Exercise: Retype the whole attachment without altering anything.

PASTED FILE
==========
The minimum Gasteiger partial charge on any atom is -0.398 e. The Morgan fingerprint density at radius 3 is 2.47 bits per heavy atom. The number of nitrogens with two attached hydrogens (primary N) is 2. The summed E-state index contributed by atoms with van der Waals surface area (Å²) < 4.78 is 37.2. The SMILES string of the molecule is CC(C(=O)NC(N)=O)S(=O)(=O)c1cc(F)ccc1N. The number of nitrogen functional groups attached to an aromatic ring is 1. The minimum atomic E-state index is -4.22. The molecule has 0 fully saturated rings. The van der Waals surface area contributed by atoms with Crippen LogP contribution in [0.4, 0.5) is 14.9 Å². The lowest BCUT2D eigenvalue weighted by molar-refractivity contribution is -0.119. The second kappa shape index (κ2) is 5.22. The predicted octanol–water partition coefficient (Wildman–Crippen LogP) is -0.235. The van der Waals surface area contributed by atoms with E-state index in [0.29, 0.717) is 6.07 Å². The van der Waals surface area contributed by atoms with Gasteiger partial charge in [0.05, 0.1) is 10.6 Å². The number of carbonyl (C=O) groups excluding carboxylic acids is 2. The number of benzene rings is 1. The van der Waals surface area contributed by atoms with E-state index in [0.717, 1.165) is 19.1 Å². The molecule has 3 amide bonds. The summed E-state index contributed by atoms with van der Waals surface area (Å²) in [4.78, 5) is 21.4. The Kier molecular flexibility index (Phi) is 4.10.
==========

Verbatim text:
The minimum Gasteiger partial charge on any atom is -0.398 e. The Morgan fingerprint density at radius 3 is 2.47 bits per heavy atom. The number of nitrogens with two attached hydrogens (primary N) is 2. The summed E-state index contributed by atoms with van der Waals surface area (Å²) < 4.78 is 37.2. The SMILES string of the molecule is CC(C(=O)NC(N)=O)S(=O)(=O)c1cc(F)ccc1N. The number of nitrogen functional groups attached to an aromatic ring is 1. The minimum atomic E-state index is -4.22. The molecule has 0 fully saturated rings. The van der Waals surface area contributed by atoms with Crippen LogP contribution in [0.4, 0.5) is 14.9 Å². The lowest BCUT2D eigenvalue weighted by molar-refractivity contribution is -0.119. The second kappa shape index (κ2) is 5.22. The predicted octanol–water partition coefficient (Wildman–Crippen LogP) is -0.235. The van der Waals surface area contributed by atoms with E-state index in [0.29, 0.717) is 6.07 Å². The van der Waals surface area contributed by atoms with Gasteiger partial charge in [0.05, 0.1) is 10.6 Å². The number of carbonyl (C=O) groups excluding carboxylic acids is 2. The number of benzene rings is 1. The van der Waals surface area contributed by atoms with E-state index in [0.717, 1.165) is 19.1 Å². The molecule has 3 amide bonds. The summed E-state index contributed by atoms with van der Waals surface area (Å²) in [4.78, 5) is 21.4. The Kier molecular flexibility index (Phi) is 4.10.